Jun 2012 Journal

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Art notes (review)

Almost as many column inches have been spent on him as the insect life he has squandered in his quest for celebrity. I am talking about Damien Hirst. His latest fantasia of conceptualism at Tate Modern is about death staring you in the face. Dead cows and calves, splintered down the middle to reveal their sanitised innards. Butterflies flowering in their beauty only to flutter and die on the floor, or trapped in a virtual stained-glass window formed by their bodies. Maggots escaping from a rotting, bloody cow’s head. A million flies turned into a deathly-black mandala on the wall.

Hirst has many detractors. Brian Sewell wrote in the Evening Standard three blistering pages of criticism. Others have pleaded vainly in the cause of animal and insect rights. Is there anything left to say?

Yes. Because Hirst poses the question: is it art or nihilism? The splayed mother and calf or the shark in formaldehyde are touched by the cold hand of death. Nothing here breathes. And that suggests that neither the beauty nor the pathos of art is relevant -burned out like the cigarette butts you passively inhale from Hirst’s massive white ashtray. It implies that the richness of our artistic inheritance, from the Byzantine to the Baroque, from the Renaissance to the Enlightenment, from Expressionism to post-Modernism, has drifted away like smoke through our fingers. Conceptual art cannot be criticised because it is in the head - perhaps better it stays there.

Of course Hirst the businessman may be laughing all the way to the bank with his diamantine wallpaper, his gleaming, bejewelled skulls, his sculptures exposing organs (derived from the artist Gunther von Hagens, who flayed and plasticised dead bodies). In the midst of recession, war, Euro-mania and unemployment, he is throwing his wealth and his anarchism in our faces.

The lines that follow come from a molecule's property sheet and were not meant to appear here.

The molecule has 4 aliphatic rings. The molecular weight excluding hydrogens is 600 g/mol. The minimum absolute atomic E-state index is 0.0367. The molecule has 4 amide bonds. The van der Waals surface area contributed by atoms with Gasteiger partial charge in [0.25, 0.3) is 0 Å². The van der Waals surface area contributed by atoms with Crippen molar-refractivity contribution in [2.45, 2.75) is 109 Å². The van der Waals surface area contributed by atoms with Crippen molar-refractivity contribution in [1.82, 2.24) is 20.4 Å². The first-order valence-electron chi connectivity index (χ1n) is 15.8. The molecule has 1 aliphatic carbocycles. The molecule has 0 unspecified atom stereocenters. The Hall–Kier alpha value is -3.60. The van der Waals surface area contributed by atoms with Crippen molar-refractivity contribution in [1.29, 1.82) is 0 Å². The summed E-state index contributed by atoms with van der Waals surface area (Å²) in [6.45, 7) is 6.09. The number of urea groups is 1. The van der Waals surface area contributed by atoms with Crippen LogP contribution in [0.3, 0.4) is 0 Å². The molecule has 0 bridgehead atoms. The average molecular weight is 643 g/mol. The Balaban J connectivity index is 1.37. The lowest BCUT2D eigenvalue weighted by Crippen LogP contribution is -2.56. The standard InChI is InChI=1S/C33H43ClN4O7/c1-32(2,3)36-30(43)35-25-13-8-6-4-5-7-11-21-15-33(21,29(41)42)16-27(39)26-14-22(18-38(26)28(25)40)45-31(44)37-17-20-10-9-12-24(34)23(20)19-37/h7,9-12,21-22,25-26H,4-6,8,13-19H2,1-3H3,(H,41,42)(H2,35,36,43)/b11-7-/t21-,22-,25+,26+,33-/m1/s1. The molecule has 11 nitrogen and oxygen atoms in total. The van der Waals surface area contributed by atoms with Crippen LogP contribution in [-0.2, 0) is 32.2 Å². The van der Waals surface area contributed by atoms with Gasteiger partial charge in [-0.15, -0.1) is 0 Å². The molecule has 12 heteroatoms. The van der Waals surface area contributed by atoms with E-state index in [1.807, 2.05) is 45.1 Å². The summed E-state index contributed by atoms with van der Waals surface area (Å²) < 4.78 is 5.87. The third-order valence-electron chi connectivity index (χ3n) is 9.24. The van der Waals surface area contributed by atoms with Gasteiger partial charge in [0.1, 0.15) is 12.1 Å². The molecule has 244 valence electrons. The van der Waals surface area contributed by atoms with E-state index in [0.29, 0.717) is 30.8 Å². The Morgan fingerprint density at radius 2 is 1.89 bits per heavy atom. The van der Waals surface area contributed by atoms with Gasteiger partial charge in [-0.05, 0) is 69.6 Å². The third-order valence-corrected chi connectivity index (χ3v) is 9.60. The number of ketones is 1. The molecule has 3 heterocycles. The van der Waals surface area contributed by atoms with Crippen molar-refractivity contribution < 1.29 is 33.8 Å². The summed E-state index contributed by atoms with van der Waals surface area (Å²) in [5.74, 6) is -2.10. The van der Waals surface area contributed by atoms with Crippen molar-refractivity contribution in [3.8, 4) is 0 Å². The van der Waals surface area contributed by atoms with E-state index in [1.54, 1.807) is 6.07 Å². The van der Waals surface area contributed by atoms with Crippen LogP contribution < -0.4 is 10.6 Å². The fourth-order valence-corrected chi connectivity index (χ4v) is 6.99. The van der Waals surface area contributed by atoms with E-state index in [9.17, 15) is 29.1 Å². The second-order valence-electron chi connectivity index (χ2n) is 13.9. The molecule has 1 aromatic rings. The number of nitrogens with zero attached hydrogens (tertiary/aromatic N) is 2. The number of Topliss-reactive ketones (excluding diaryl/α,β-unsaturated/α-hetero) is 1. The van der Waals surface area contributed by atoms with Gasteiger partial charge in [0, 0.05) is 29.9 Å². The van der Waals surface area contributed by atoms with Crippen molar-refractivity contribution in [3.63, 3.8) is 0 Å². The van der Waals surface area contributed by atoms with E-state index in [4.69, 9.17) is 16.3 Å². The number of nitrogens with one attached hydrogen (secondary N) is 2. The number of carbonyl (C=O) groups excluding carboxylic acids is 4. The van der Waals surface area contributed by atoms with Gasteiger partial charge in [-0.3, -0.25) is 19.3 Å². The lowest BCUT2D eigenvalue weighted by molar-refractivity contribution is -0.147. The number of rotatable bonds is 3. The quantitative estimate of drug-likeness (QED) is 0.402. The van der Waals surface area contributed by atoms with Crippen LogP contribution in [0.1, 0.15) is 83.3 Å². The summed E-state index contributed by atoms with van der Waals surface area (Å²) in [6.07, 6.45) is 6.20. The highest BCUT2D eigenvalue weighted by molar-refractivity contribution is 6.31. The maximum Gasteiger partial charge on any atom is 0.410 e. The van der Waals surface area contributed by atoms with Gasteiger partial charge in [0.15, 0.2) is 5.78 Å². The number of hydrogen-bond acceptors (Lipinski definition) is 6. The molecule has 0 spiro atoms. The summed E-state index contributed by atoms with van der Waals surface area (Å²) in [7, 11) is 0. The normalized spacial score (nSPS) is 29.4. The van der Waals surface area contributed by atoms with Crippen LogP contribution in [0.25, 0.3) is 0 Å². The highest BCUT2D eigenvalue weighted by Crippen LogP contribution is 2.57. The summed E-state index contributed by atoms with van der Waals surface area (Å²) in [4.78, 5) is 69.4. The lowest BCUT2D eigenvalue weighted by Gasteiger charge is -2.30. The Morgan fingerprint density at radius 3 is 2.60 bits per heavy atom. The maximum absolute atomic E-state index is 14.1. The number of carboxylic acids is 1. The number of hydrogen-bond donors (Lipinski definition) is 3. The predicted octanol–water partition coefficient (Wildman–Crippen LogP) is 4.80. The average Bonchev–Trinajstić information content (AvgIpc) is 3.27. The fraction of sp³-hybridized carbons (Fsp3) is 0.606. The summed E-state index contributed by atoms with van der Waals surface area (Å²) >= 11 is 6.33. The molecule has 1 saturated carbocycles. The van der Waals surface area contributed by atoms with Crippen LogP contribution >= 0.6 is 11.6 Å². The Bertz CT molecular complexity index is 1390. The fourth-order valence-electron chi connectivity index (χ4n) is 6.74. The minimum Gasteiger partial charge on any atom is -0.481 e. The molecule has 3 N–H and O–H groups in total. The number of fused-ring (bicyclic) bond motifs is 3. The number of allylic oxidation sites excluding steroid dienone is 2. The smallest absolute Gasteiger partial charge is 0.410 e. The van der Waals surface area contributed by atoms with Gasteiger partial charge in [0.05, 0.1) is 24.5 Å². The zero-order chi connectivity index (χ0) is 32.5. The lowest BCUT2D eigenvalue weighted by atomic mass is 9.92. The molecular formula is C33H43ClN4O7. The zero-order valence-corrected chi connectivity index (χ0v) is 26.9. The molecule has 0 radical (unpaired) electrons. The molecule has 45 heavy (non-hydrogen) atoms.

Great artists may portray death, but they usually hint at the meaning of life and its ultimate ending, whether they describe the Crucifixion or the Holocaust. Hirst’s subject matter, and his vast apothecary of coloured bottles, suggest we cling to immortality, but that everything dies. We know that. But art should celebrate life.

There is something to celebrate in the Ben Uri’s successful Josef Herman exhibition moving to Bristol’s Royal West of England Academy for the artist’s centenary.
Josef Herman: Warsaw, Brussels, Glasgow, London, 1938-44 examines the six years in which the artist fled across these cities leaving his indelible mark. We see his experimental period and his brilliant colours in oil, gouache and tempera, including works on paper from his series Memories of Memories. The Expressionist artist paints his many losses - loss of his family in the Warsaw Ghetto, loss of religion – but there are also gains: those of political awareness and a dark, mystical sense of his connection to the common man. The intense muscularity of The Cobbler (My Father), the anguish of Warsaw and the plaintive portrayal of his grandmother in heavy sepia tint - hinting at her grace and power - were the crucible in which his gifts were honed and solidified. Herman’s remembered childhood is a dream-like procession of people, of animals ‘radiant with an inner light’.

Gloria Tessler

previous article:AJR representatives at Buckingham Palace for Diamond Jubilee celebrations
next article:On the side of the underdog: From Kindertransport child to renowned DDR writer (review)